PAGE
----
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About The native Virginian. [volume] (Orange Court House, Va.) 1867-187?
Orange Court House, Va. (1867-187?)
- The native Virginian. [volume] : (Orange Court House, Va.) 1867-187?
- Place of publication:
- Orange Court House, Va.
- Geographic coverage:
- G.W. Bagby & A.F. Stofer
- Dates of publication:
- Vol. 1, no. 1 (Nov. 15, 1867)-
- Gordonsville (Va.)--Newspapers.
- Orange (Va.)--Newspapers.
- Archived issues are available in digital format as part of the Library of Congress Chronicling America online collection.
- Published in Gordonsville after <Dec. 17> 1869.
- sn 94051044
- Succeeding Titles:
- Related Links:
- View complete holdings information
- First Issue Last Issue
The Native Virginian
Located in Virginia's north-central Piedmont region, approximately 85 miles north of Richmond and south of Washington, D.C., Orange is a rural county of fertile land, rolling hills, and Blue Ridge Mountain vistas. Originally inhabited by the Siouan Manahoac tribe, the first European settlement in what would become Orange County was Germanna, composed of twelve German families, in 1741. James Madison's home, Montpelier, is located in Orange County, which was also the birthplace of President Zachary Taylor. According to Frank S. Walker’s Remembering: A History of Orange County, Virginia, Orange’s location and its rich history resulted in a “veritable flood of local newspapers” over the last two hundred years. Among them was the short-lived Native Virginian, a four-page weekly operated by Alonzo F. Stofer and George W. Bagby in Orange Court House from 1867 until the early 1870s.
In 1867, Stofer established the Orange Expositor (of which no known copies survive), a weekly paper published in Orange Court House. Later that year, after offering Bagby full partnership in the newspaper, the two published volume one, number one of the Native Virginian on November 15, 1867. A well-known journalist, essayist, and humorist, Bagby resided in Litchfield, in a house on the property once belonging to the youngest sister of James Madison. Bagby’s career as a newspaperman was long and distinguished, and despite his medical training, journalism was his true calling.
In 1858, Bagby achieved notoriety with his “Mozis Addums” letters published in the Southern Literary Messenger. The humorous letters reflected his impressions of Southern life and focused on “all those character types of the middle and lower social classes ignored or scorned by the complete idealists of sectional literature.” In June of 1860, after serving as a correspondent to Southern newspapers in Washington, D.C., Bagby succeeded John Reuben Thompson as editor of the Southern Literary Messenger, and in March 1863 he also served as associate editor of the Richmond Whig. Wartime shortages had a devastating impact on the Messenger, resulting in Bagby’s resignation in January 1864, just months before it ceased operations forever.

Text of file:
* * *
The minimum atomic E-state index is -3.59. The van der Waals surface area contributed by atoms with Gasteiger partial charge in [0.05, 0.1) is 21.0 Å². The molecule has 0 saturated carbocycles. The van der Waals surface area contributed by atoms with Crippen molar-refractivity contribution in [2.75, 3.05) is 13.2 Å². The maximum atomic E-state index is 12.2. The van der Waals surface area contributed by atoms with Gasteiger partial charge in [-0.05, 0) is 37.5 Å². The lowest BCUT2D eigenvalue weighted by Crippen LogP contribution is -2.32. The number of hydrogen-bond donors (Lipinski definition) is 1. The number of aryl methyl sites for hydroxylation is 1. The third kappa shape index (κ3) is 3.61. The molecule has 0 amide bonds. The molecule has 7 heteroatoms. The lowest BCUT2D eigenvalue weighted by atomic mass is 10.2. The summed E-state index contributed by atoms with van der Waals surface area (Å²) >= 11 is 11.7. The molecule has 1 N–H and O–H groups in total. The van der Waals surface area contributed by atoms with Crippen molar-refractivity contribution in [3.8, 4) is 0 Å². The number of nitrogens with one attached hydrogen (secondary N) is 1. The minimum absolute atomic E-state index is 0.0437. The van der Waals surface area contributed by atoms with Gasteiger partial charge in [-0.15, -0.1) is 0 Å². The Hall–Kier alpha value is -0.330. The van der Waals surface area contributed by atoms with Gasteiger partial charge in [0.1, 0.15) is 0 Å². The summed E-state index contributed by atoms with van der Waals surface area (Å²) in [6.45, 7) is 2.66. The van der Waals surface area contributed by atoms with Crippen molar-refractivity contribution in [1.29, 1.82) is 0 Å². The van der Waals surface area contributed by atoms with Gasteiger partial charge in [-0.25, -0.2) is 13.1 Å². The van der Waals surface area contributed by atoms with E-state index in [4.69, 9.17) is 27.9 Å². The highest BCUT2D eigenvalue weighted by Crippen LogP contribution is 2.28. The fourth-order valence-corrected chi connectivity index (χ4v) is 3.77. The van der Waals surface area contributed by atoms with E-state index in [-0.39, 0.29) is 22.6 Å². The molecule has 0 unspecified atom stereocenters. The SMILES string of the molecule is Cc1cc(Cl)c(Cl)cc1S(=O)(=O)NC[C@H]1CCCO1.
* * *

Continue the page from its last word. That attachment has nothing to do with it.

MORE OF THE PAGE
In 1865 “severe inflammation of the eyes” forced Bagby to temporarily quit journalism. Because of his status as a writer, he was able to earn a living as a lecturer. In his opening editorial in the Native Virginian, Bagby explained, “As a diversion and a means of adding to a literary man’s earnings, lecturing does well enough; but as a fixed pursuit it is opened to many objections, and chiefly to this, that it smacks of Yankeeism.” Bagby went on to discuss what he wanted his newspaper to be. “For the present the Native Virginian will be simply a country paper,” his salutation read, “with the feature of original literary and humorous articles superadded.” In the advertising section of the first issue, the Virginian described itself as “A popular humorous paper, devoted to Virginia—her glorious past, and her more glorious future.” The first issues also gave a notable portion of copy to John M. Daniel’s Latch Key; a Memoir of the late editor of the Richmond Examiner.
Bagby and Stofer moved operations to Gordonsville in 1870, but their efforts to make the newspaper a financial success were in vain. In 1870 Bagby returned to Richmond and became the assistant to the secretary of the commonwealth and state librarian. On January 28, 1870, Stofer put his half-interest in the Virginian up for sale, but apparently it never sold. Sometime in the early 1870s, Stofer changed the name of the Native Virginian to the Piedmont Virginian and moved the paper back to Orange Court House, where it was published until at least 1903.
Provided by: Library of Virginia; Richmond, VA